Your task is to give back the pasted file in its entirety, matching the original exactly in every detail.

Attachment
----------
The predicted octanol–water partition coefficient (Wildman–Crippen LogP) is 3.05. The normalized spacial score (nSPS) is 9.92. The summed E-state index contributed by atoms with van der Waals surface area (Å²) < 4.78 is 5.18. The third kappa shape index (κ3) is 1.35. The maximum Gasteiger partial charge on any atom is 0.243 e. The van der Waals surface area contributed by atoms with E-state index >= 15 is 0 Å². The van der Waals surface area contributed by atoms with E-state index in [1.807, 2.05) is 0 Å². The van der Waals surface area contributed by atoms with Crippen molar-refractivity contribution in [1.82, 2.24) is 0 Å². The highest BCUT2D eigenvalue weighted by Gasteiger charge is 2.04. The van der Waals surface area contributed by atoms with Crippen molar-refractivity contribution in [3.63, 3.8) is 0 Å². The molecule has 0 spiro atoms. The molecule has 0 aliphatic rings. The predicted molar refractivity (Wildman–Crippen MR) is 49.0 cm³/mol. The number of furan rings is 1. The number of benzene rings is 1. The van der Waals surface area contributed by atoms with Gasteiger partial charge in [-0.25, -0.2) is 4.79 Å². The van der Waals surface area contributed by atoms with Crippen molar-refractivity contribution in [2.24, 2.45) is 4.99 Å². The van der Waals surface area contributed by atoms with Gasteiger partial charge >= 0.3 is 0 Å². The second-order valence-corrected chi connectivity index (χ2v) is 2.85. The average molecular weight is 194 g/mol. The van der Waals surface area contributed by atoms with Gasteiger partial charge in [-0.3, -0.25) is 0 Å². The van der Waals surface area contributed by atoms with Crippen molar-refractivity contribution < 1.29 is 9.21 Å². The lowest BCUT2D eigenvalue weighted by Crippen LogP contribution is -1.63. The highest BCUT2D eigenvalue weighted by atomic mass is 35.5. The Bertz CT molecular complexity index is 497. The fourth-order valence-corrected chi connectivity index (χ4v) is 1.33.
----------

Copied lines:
The predicted octanol–water partition coefficient (Wildman–Crippen LogP) is 3.05. The normalized spacial score (nSPS) is 9.92. The summed E-state index contributed by atoms with van der Waals surface area (Å²) < 4.78 is 5.18. The third kappa shape index (κ3) is 1.35. The maximum Gasteiger partial charge on any atom is 0.243 e. The van der Waals surface area contributed by atoms with E-state index >= 15 is 0 Å². The van der Waals surface area contributed by atoms with E-state index in [1.807, 2.05) is 0 Å². The van der Waals surface area contributed by atoms with Crippen molar-refractivity contribution in [1.82, 2.24) is 0 Å². The highest BCUT2D eigenvalue weighted by Gasteiger charge is 2.04. The van der Waals surface area contributed by atoms with Crippen molar-refractivity contribution in [3.63, 3.8) is 0 Å². The molecule has 0 spiro atoms. The molecule has 0 aliphatic rings. The predicted molar refractivity (Wildman–Crippen MR) is 49.0 cm³/mol. The number of furan rings is 1. The number of benzene rings is 1. The van der Waals surface area contributed by atoms with Gasteiger partial charge in [-0.25, -0.2) is 4.79 Å². The van der Waals surface area contributed by atoms with Crippen molar-refractivity contribution in [2.24, 2.45) is 4.99 Å². The van der Waals surface area contributed by atoms with Gasteiger partial charge >= 0.3 is 0 Å². The second-order valence-corrected chi connectivity index (χ2v) is 2.85. The average molecular weight is 194 g/mol. The van der Waals surface area contributed by atoms with Gasteiger partial charge in [-0.3, -0.25) is 0 Å². The van der Waals surface area contributed by atoms with Crippen molar-refractivity contribution < 1.29 is 9.21 Å². The lowest BCUT2D eigenvalue weighted by Crippen LogP contribution is -1.63. The highest BCUT2D eigenvalue weighted by atomic mass is 35.5. The Bertz CT molecular complexity index is 497. The fourth-order valence-corrected chi connectivity index (χ4v) is 1.33.